By William Ford
Three lawsuits in U.S. federal court represent an inflection point in the global effort to hold Libyan war criminals legally accountable for torture and extrajudicial killings.
Since February 2018, Libyan nationals have filed three lawsuits in U.S. court demanding a jury trial on allegations that Khalifa Hifter, the commander of the Libyan National Army, is responsible for the torture and extrajudicial killing of the plaintiffs’ deceased family members.
The lawsuits, filed in the U.S. District Court for the Eastern District of Virginia, seek millions of dollars in damages under the Torture Victim Protection Act (TVPA), the Alien Tort Statute and several provisions of Virginia state law.
At their core, the suits ask not just whether Hifter ordered, aided or knew about the war crimes that allegedly occurred. They also ask whether American law can do what Libyan domestic law and international law, so far, could not: hold a warlord accountable for past atrocities.
To date, Hifter—a dual U.S.-Libyan citizen who owns property in Virginia—has responded to only two of the three lawsuits, and his lawyers have fought to prevent the cases from going to trial.
On Aug. 20, the warlord moved to dismiss the suits on jurisdictional grounds. And on Sept. 29, Judge Leonie M. Brinkema held a telephonic hearing on the dismissal motions.
Over the course of roughly 50 minutes, Brinkema addressed the parties’ arguments with a swift sense of purpose, ruling on the questions before her in rapid succession.
The judge dismissed the plaintiffs’ state-law claims and their claims under the Alien Tort Statute, a law that gives federal courts jurisdiction over civil suits brought by noncitizens alleging violations of international law.
She dismissed Hifter’s sons from the litigation, whom the plaintiffs had named as defendants in one of the cases. She also rejected Hifter’s argument that the lawsuits should be dismissed for improper service.
And although Brinkema determined that the plaintiffs’ TVPA claims contained enough evidence at this stage to merit moving forward to discovery, she ruled that the parties could not begin discovery yet.
Instead, the judge ended the hearing by issuing a 60-day stay in the proceedings to allow the State Department to weigh in on whether Hifter deserves head-of-state immunity and whether the lawsuits might interfere with the department’s ongoing diplomatic efforts to bring an end to the Libyan civil war.
The judge vowed to revisit the question of whether to allow the TVPA claims to move forward after those 60 days have passed, regardless of whether the State Department weighs in.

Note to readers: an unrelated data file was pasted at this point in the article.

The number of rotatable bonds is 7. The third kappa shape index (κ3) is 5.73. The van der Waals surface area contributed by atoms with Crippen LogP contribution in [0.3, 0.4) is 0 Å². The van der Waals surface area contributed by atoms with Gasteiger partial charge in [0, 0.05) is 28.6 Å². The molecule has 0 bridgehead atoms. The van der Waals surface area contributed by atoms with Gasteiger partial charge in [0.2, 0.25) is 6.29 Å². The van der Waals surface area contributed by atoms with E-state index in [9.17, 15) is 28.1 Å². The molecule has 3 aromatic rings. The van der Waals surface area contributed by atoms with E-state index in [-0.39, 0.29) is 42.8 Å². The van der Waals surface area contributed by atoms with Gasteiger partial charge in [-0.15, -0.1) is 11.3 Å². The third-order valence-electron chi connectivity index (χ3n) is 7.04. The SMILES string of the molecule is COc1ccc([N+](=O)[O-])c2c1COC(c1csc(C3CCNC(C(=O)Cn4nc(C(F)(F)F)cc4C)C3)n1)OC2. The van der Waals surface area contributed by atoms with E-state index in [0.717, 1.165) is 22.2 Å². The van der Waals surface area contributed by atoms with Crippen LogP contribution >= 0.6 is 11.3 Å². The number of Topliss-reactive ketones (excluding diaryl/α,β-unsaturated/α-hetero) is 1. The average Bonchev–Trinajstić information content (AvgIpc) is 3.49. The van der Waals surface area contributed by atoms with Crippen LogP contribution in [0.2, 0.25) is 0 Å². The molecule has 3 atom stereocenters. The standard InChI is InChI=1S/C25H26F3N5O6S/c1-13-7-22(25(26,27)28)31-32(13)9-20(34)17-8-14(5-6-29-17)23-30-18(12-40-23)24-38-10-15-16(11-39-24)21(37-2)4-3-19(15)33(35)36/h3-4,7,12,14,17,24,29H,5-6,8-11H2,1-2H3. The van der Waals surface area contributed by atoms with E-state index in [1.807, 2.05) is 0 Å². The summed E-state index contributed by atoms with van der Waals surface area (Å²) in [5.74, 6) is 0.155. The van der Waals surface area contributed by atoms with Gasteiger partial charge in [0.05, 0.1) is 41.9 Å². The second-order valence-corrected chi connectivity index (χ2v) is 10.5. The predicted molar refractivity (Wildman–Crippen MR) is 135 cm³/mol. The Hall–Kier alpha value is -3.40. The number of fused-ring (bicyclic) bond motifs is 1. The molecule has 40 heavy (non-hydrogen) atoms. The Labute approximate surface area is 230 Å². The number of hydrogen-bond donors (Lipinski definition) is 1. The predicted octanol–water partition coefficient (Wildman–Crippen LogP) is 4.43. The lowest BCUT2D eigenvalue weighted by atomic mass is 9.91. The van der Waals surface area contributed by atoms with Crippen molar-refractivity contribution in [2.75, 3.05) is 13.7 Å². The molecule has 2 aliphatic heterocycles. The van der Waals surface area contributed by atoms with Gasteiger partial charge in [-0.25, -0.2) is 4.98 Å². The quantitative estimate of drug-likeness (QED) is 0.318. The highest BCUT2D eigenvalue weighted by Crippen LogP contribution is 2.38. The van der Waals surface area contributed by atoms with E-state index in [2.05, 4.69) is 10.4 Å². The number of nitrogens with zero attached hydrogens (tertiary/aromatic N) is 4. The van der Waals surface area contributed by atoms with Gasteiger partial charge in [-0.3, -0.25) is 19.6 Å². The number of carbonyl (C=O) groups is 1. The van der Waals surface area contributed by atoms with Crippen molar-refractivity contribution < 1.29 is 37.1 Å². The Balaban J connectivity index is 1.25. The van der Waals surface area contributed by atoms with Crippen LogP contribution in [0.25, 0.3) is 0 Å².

The hearing and Brinkema’s issuance of a stay represent a critical juncture not only for the three cases before Virginia’s Eastern District court but also for the broader effort to hold Libyan war criminals legally accountable for their transgressions.
To date, that effort has had little success. The Libyan civil war has rendered the country’s judicial system barely functional, and armed militias frequently target judges, defense lawyers and prosecutors. This has left Libyans without domestic legal remedies for the crimes they have endured.
International legal efforts to punish Libyan war criminals have fared little better. Although the U.N. Security Council voted unanimously in February 2011 to give the International Criminal Court (ICC) a mandate to investigate the situation in Libya, that investigation has yielded only five arrest warrants.
Without the means to make arrests in Libya, the ICC’s Office of the Prosecutor has been unable to bring any defendants into custody. The prosecutor’s attempt to build and litigate an international criminal case, in short, is foundering.
Enter the Eastern District of Virginia lawsuits—made possible by a 1991 law Congress enacted to uphold America’s obligations under the U.N. Charter and the Convention Against Torture.
That law, the Torture Victim Protection Act, is a rarity. It allows U.S. federal courts to hear cases brought by foreign nationals concerning conduct that occurred on foreign soil.
Specifically, the act creates two causes of action: one for the legal representative of an individual killed extrajudicially and another for an individual subjected to torture. Those individuals—the claimants—can be U.S. citizens or foreign nationals.
And the defendant whom the act permits the claimants to hold civilly liable for torture or extrajudicial killing is, in the words of the TVPA, an individual who acts “under actual or apparent authority, or color of law, of any foreign nation.”